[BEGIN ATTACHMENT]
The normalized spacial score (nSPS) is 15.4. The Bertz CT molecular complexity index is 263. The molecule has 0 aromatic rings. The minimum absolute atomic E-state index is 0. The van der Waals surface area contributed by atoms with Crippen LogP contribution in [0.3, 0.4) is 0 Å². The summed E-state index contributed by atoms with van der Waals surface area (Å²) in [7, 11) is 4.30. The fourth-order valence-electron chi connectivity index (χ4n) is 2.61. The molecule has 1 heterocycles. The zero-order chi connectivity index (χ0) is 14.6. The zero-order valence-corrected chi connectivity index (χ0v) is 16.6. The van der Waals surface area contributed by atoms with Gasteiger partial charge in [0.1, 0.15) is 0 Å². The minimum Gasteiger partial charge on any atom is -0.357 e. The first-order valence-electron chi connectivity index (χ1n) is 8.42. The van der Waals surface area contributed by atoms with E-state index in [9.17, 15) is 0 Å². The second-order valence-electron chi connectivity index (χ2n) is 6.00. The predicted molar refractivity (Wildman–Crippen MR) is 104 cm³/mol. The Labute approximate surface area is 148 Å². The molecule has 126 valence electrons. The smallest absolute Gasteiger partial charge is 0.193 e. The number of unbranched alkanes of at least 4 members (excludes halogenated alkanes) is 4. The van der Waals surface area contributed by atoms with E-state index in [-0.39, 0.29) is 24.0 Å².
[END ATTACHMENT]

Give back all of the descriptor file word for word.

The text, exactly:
The normalized spacial score (nSPS) is 15.4. The Bertz CT molecular complexity index is 263. The molecule has 0 aromatic rings. The minimum absolute atomic E-state index is 0. The van der Waals surface area contributed by atoms with Crippen LogP contribution in [0.3, 0.4) is 0 Å². The summed E-state index contributed by atoms with van der Waals surface area (Å²) in [7, 11) is 4.30. The fourth-order valence-electron chi connectivity index (χ4n) is 2.61. The molecule has 1 heterocycles. The zero-order chi connectivity index (χ0) is 14.6. The zero-order valence-corrected chi connectivity index (χ0v) is 16.6. The van der Waals surface area contributed by atoms with Gasteiger partial charge in [0.1, 0.15) is 0 Å². The minimum Gasteiger partial charge on any atom is -0.357 e. The first-order valence-electron chi connectivity index (χ1n) is 8.42. The van der Waals surface area contributed by atoms with E-state index in [9.17, 15) is 0 Å². The second-order valence-electron chi connectivity index (χ2n) is 6.00. The predicted molar refractivity (Wildman–Crippen MR) is 104 cm³/mol. The Labute approximate surface area is 148 Å². The molecule has 126 valence electrons. The smallest absolute Gasteiger partial charge is 0.193 e. The number of unbranched alkanes of at least 4 members (excludes halogenated alkanes) is 4. The van der Waals surface area contributed by atoms with E-state index in [-0.39, 0.29) is 24.0 Å².